So we rescheduled. And cancelled again. Now all that lovely snow we had gotten the week before was melting and flooding that same mountain pass. It closed down again because there was feet, yes FEET, of water on the road.

We rescheduled again and this time we made it.

Now for those of you who know me, you know I am a huge Shaye Elliott fan. Like, probably the biggest. Just a little perspective, I am a bit of a minimalist and only keep 3 cookbooks in my house, two of those are ones she has written. I have been reading her blog since her oldest was a baby and have gotten to know her a bit better since joining her Essential Oil Team.

And last Saturday she made me lunch. I was pretty much over the moon. Timothy assured me that I didn't make too big of a fool out of myself while we were there. But let me tell you, I had to work very hard to act normal.... wink.

Shaye was one of the people who talked me into (through her blog) getting a dairy cow while you have young children and family life going on. That even though it may be hard at times, that cow is worth it. And you all know how much I love our Penny Girl.

So cheers to Shaye, Dill (now known as Rogue) and Penny!

And of course Timothy, who decided to go along with his crazy wife.

Tuesday, February 7, 2017

Have You Noticed?

You probably haven't realized, until now, that I have not been writing for a couple months. My writing usually slows down from either

a) Having too much to write about that I can't decide. 
b) I have nothing to write about.

This time though, it is option c. Which is...

c) I have nothing not controversial to write about.

It is no secret that social media and the online world has been in an uproar these last few months. 

My problem is that half of me wants to jump on board and start spewing my opinions and my other half say to keep my mouth shut.

Anyone else familiar with these feelings?

I also have now come down with Spring Fever. 

Spring Fever + Argumentative Laura + Trying to Stay Sane Laura = A Pretty Fabulous Combination.


So, let's just look at all these happy pictures and count slowly to 10. Shall we?

Tuesday, December 6, 2016

Dang Rocks

Remember when I said to just roll up your sleeves and get to work? There was something in there about hitting some rocks along the way, but not all of them?

I wrote that in the morning and by that afternoon I had hit more rocks than I care to count. And by rocks I do mean children being disrespectful, throwing fits and causing all sorts of trouble. Especially the oldest one. My word, where did that girl get her attitude from? She looks just like her dad so I am pretty sure it all comes from him. We got all the kids in bed a little early just to save ourselves. They all went to bed well and we patted ourselves on the back. Clearly the kids were all just tired and tomorrow would be a fresh start. We were so naive. So innocent in our thinking, because they had all decided that the next shift of "Break Mom" would be the littlest ones responsibility. At 5:30 am he started in on us. Screaming, crying and cussing us out in the way only 17 month olds know how to do. Was he hungry? Nope. Did he want to snuggle? Was he too hot? Too cold? Nope. Nada. Zilch. He just wanted to be miserable and make the rest of us miserable too. Did I mention that this child also looks just like his father? He finally settled down in his bed just as the middle child ran as fast as she could past his bedroom because she was 'about to pee my pants'. I heard the trickle. There was no urgency for that. She was just doing her part to bring mama down.

Kids. Not only can they smell weakness, but the can also smell when you are feeling a little bit accomplished. And they take their job of bringing you back to reality very seriously.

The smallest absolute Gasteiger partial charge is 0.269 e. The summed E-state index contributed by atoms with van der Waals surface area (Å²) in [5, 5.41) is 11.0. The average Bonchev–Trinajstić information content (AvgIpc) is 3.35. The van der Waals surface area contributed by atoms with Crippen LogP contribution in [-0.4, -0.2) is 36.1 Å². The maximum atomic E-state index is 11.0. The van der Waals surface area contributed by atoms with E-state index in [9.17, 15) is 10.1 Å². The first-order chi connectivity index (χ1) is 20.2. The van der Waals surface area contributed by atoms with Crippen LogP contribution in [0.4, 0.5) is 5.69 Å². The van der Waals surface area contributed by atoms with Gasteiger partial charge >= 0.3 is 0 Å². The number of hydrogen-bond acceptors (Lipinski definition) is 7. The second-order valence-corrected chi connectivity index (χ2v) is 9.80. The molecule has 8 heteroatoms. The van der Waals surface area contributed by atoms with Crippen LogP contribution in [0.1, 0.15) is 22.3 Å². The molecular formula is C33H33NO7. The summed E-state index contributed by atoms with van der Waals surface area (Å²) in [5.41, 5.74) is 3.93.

How can parenting be the hardest thing in the world to do and a half second later be the absolute best thing in the world. I would not trade this for anything in the world most days, but sometimes I would totally trade it just for an uninterrupted date with a cup of hot coffee. How is that even possible? To be so unexplainably good and bad at the exact same time. So, here I sit in my bathrobe next to a cup of very cold coffee wondering how in the world any mother has survived to be a grandmother. But in a few minutes it will be time to go do the morning animal chores. I am sure the fresh air will clear my head and I will come back in a new mama. And they will most likely been hard at work doing exactly what they aren't suppose to. But I have my cow, so at least there is that.

Saturday, December 3, 2016



I didn't actually think we would get a fence at this house. After a few fencing bids for a very basic perimeter fence coming in around $3000 I really tried to let go of my farm dreams for this property. Because $3000 could go a long way towards the projects going on in the inside of our house. Which is what we are suppose to really be working on anyways.

Fast forward a year as we were driving through one of our favorite ranching communities. We had a lightbulb moment. You know the kind. We started talking and daydreaming and finally realized we should just do it ourselves. I really think one of the main reasons we hadn't considered it before was all the stories people will tell you about how hard it is. I am starting to think that all those stories are not always a firsthand experience and maybe people are just repeating what they have been told. Because it really was not that bad. It was actually very fun and rewarding. And addicting. We started on just one little section and then just couldn't help ourselves and kept going. Now our entire perimeter is fenced, plus our pasture. When we moved in just two sides had fencing. It is a huge relief to finally have something between us and the road. Plus, you can't have a cow without a fence. And if you don't have a cow you may as well just stay in bed and cry.

Seriously though! Hard work and being out in the fresh air with my favorite person will make any day a good day. Moral of the story; roll up your sleeves and do whatever it is you dream of doing. Even if everyone tells you it will be hard and you will hit rock after rock. You might hit some rocks, but you won't hit all of them.